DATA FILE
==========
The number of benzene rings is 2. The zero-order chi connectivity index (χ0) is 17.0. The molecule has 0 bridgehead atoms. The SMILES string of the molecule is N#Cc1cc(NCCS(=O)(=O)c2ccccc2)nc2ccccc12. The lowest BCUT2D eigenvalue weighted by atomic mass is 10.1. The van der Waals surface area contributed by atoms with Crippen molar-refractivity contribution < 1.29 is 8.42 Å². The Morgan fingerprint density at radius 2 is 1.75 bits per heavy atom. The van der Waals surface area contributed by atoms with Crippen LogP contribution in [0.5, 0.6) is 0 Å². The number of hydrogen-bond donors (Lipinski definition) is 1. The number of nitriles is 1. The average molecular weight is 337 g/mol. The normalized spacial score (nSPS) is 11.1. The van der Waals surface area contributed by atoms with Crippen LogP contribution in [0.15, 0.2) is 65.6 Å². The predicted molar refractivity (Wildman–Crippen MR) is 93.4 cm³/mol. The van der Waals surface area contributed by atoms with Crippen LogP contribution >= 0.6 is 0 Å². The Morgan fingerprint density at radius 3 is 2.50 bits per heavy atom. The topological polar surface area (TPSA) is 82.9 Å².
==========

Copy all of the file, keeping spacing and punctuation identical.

The number of benzene rings is 2. The zero-order chi connectivity index (χ0) is 17.0. The molecule has 0 bridgehead atoms. The SMILES string of the molecule is N#Cc1cc(NCCS(=O)(=O)c2ccccc2)nc2ccccc12. The lowest BCUT2D eigenvalue weighted by atomic mass is 10.1. The van der Waals surface area contributed by atoms with Crippen molar-refractivity contribution < 1.29 is 8.42 Å². The Morgan fingerprint density at radius 2 is 1.75 bits per heavy atom. The van der Waals surface area contributed by atoms with Crippen LogP contribution in [0.5, 0.6) is 0 Å². The number of hydrogen-bond donors (Lipinski definition) is 1. The number of nitriles is 1. The average molecular weight is 337 g/mol. The normalized spacial score (nSPS) is 11.1. The van der Waals surface area contributed by atoms with Crippen LogP contribution in [0.15, 0.2) is 65.6 Å². The predicted molar refractivity (Wildman–Crippen MR) is 93.4 cm³/mol. The van der Waals surface area contributed by atoms with Crippen LogP contribution >= 0.6 is 0 Å². The Morgan fingerprint density at radius 3 is 2.50 bits per heavy atom. The topological polar surface area (TPSA) is 82.9 Å².